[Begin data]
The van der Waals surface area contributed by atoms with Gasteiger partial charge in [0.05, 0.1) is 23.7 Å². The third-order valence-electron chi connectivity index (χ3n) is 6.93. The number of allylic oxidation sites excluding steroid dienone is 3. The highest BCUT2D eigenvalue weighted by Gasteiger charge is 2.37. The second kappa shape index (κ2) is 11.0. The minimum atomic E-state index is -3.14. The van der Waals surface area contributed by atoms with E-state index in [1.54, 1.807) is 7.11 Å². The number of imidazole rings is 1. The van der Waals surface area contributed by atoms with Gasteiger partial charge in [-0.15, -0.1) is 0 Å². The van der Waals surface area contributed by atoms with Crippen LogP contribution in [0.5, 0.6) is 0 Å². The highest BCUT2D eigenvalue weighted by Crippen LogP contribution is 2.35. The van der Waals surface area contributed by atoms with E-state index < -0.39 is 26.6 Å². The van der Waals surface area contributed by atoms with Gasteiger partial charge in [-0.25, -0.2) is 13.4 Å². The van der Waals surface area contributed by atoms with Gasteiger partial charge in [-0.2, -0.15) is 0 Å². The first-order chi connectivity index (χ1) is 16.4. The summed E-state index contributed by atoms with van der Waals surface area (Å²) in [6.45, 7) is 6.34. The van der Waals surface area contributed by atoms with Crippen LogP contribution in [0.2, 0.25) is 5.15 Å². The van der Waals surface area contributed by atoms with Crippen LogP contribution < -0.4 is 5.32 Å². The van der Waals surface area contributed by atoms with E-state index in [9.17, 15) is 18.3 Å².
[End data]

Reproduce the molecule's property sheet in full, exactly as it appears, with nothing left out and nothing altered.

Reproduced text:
The van der Waals surface area contributed by atoms with Gasteiger partial charge in [0.05, 0.1) is 23.7 Å². The third-order valence-electron chi connectivity index (χ3n) is 6.93. The number of allylic oxidation sites excluding steroid dienone is 3. The highest BCUT2D eigenvalue weighted by Gasteiger charge is 2.37. The second kappa shape index (κ2) is 11.0. The minimum atomic E-state index is -3.14. The van der Waals surface area contributed by atoms with E-state index in [1.54, 1.807) is 7.11 Å². The number of imidazole rings is 1. The van der Waals surface area contributed by atoms with Gasteiger partial charge in [-0.15, -0.1) is 0 Å². The van der Waals surface area contributed by atoms with Crippen LogP contribution in [0.5, 0.6) is 0 Å². The highest BCUT2D eigenvalue weighted by Crippen LogP contribution is 2.35. The van der Waals surface area contributed by atoms with E-state index < -0.39 is 26.6 Å². The van der Waals surface area contributed by atoms with Gasteiger partial charge in [-0.25, -0.2) is 13.4 Å². The van der Waals surface area contributed by atoms with Gasteiger partial charge in [-0.2, -0.15) is 0 Å². The first-order chi connectivity index (χ1) is 16.4. The summed E-state index contributed by atoms with van der Waals surface area (Å²) in [6.45, 7) is 6.34. The van der Waals surface area contributed by atoms with Crippen LogP contribution in [0.2, 0.25) is 5.15 Å². The van der Waals surface area contributed by atoms with Crippen LogP contribution < -0.4 is 5.32 Å². The van der Waals surface area contributed by atoms with E-state index in [9.17, 15) is 18.3 Å².